While several African countries are facing a democratic crisis, the pandemic and its management have amplified the mistrust of the populations towards their leaders.

Ensuring a sustainable economic recovery

Faced with the pandemic and the recession in which the continent has plunged – the first for thirty years – several avenues of recovery are being mentioned.

The report calls for strengthening intraregional trade, the weakest in the world (15% against 67% for Europe). The continent is thus depriving itself of a considerable lever for growth. “In 2019, 90% of African countries’ exports went primarily outside the continent”, notes the Foundation, which hopes that the Zlecaf, the largest free trade area in the world, being created, will “Revolutionize the place of the continent in the world economy”. This would require making the improvement of transport networks a priority.

Read also Article reserved for our subscribers African Free Trade Area takes a small step forward

Another essential element of economic transformation: access to energy. Some 600 million Africans are still not connected to the electricity grid. The economic and health consequences are serious: nearly three quarters of hospitals in sub-Saharan Africa do not have reliable food. Only four countries – Algeria, Morocco, Egypt, Seychelles – currently provide full access to electricity.

African states are also called upon to reduce the digital divide in order to take advantage of a generation of entrepreneurs in tune with the new economy. While the continent has the largest number of mobile bank accounts in the world, only ten countries provide internet access to more than half of their inhabitants.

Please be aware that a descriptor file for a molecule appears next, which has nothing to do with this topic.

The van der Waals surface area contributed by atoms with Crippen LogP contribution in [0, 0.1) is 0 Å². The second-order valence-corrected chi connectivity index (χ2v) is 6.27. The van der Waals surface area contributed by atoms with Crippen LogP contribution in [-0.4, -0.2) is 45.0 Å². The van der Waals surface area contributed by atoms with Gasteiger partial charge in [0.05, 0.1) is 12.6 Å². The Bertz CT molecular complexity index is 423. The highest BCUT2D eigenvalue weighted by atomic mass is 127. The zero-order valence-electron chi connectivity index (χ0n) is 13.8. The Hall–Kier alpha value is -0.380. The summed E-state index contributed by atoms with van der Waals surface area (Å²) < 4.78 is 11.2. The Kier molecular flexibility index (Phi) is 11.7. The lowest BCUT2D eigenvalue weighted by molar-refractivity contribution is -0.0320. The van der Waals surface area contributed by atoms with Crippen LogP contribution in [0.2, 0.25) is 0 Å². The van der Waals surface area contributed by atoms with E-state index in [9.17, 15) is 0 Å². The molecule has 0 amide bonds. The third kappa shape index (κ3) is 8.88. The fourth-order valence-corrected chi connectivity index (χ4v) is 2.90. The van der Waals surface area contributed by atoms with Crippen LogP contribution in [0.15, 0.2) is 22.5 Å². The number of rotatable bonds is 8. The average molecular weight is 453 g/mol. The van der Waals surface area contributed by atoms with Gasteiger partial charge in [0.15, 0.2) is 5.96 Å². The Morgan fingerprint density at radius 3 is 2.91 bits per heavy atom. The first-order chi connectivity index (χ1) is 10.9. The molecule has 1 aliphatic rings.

Bringing students back to school and protecting girls from gender-based violence

The digital divide has also deprived millions of young people and children of distance education. In sub-Saharan Africa, 89% of students do not have a computer at home and 82% do not have Internet access. A generation of young Africans thus missed an average of twenty-six weeks of lessons.

Read also Covid-19: in Africa, “the risk is that school is no longer a priority in homes where survival is at stake”

Girls were also more exposed to sexual and gender-based violence during confinement. In sub-Saharan Africa, nearly a million schoolgirls are at risk of dropping out of school for good because of a pregnancy that began when schools were closed. Surveys in South Africa, Eswatini (formerly Swaziland) and Uganda indicate that at least 70% of women have experienced an increase in violence since the start of the pandemic. One of the challenges for African states will therefore be to strengthen the fight against gender inequalities in order to preserve the considerable progress made in recent years.

We want to thank the writer of this article for this incredible content

Education, health, freedoms: the heavy price paid by Africa to the Covid-19 pandemic

Moustache Brothers